A culmination of my knowledge acquisition and inside look at major cases led to me be a founding member of the New Zealand Public Interest Project (NZPIP), which is a charity established in 2015 to re-investigate potential miscarriages of justice.  We have an excellent team of investigators and lawyers and a very interesting range of historic cases to consider.  Few of them will be genuine miscarriages of justice, but there will be some.  As a society we have to accept that the criminal legal system occasionally gets it wrong and there should be a process that allows such cases to be properly reassessed – NZPIP is the first step to doing that from the actual start of the original investigation, which is an important point of difference from some other organisations and I am very proud to be involved from the outset.   As a forensic scientist, the final outcome of a case (guilty or not guilty) is not the issue; what is important is that the investigation is conducted fully, properly and transparently and any expert witness evidence is fully understood, including its limitations.  Science is not infallible and not all experts are competent. 

I have written two books: a general interest book about some of my case experiences (Expert Witness, published by Harper Collins) and a text book about the practicalities of forensic science (Forensic science and the law, published by Thomson Reuters).  Particularly the latter book has opened professional doors for me to raise the profile of the importance of standards and impartiality in forensic science and the limitations of expert witnesses.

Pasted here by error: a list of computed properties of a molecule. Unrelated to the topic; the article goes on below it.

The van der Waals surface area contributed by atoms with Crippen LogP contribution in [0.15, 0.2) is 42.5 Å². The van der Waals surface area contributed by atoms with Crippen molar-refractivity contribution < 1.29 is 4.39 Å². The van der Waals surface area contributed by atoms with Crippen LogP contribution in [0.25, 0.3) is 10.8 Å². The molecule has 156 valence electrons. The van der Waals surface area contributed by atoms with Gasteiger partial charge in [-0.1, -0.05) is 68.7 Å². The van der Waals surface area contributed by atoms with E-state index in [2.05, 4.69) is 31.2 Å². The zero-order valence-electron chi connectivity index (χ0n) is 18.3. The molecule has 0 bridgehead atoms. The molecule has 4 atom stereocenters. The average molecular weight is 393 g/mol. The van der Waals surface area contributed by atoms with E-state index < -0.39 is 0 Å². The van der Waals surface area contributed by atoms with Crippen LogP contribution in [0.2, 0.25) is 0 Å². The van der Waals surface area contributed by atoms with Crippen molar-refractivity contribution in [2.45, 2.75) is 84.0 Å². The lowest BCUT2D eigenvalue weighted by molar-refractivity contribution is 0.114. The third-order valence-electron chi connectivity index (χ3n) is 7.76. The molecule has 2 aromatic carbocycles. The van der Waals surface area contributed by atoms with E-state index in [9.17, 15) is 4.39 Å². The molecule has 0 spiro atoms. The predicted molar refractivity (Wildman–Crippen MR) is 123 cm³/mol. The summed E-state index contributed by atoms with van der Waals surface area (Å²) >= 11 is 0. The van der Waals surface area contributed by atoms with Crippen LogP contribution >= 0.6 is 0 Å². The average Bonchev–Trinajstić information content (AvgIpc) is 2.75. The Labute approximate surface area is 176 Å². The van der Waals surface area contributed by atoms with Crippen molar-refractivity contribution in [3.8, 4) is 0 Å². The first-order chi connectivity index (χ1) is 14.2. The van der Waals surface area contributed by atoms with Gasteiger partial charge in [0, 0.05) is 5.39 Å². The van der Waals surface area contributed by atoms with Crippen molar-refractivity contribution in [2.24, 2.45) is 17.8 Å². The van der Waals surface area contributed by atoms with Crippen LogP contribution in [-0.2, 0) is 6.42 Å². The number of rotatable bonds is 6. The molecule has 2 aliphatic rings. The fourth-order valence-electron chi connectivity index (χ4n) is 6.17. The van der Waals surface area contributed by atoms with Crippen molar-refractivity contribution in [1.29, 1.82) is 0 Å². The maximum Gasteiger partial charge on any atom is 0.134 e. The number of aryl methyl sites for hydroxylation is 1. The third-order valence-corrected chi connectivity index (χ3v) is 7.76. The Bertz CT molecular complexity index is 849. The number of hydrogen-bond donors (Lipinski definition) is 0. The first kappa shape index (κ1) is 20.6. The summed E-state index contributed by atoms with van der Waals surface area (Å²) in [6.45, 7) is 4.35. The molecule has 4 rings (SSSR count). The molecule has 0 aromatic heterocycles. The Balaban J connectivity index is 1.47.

Why do you believe engaging in STEM – whether it’s working in the field, studying it or just educating one’s self around the issues – is important to New Zealand?
I am a great believer in working in an area that interests you as a person: it makes you more motivated, more productive and makes life more enjoyable – we only have one life so we should make the most of it.  If someone has an interest in STEM then he or she should feel they can pursue it.  Ultimately, it is beneficial to that person and society as a whole if people do jobs they enjoy.  New Zealand is a small country and rather than being myopic and insular, we can use our small size and remoteness to our advantage.

Why is it important to have more women working in STEM?
We live in a world that is increasingly dependent on science and technology.  That means there is no better time than now for girls to enter into STEM if they are interested.  With that will come a greater acceptance of women in STEM.   Equality in the workplace has improved over time and will continue to improve as more women are represented in the STEM workforce.  In my experience, men and women have different approaches to problem-solving: mixed gender teams are as valuable as inter-disciplinary teams when it comes to developing and implementing ideas.

Dr Anna Sandiford is a Senior Forensic Science Consultant and Director of The Forensic Group Ltd, New Zealand’s only independent forensic science consultancy.  She is based in Auckland but works all over the country and occasionally overseas.

This profile is part of our series of girls and women in STEM.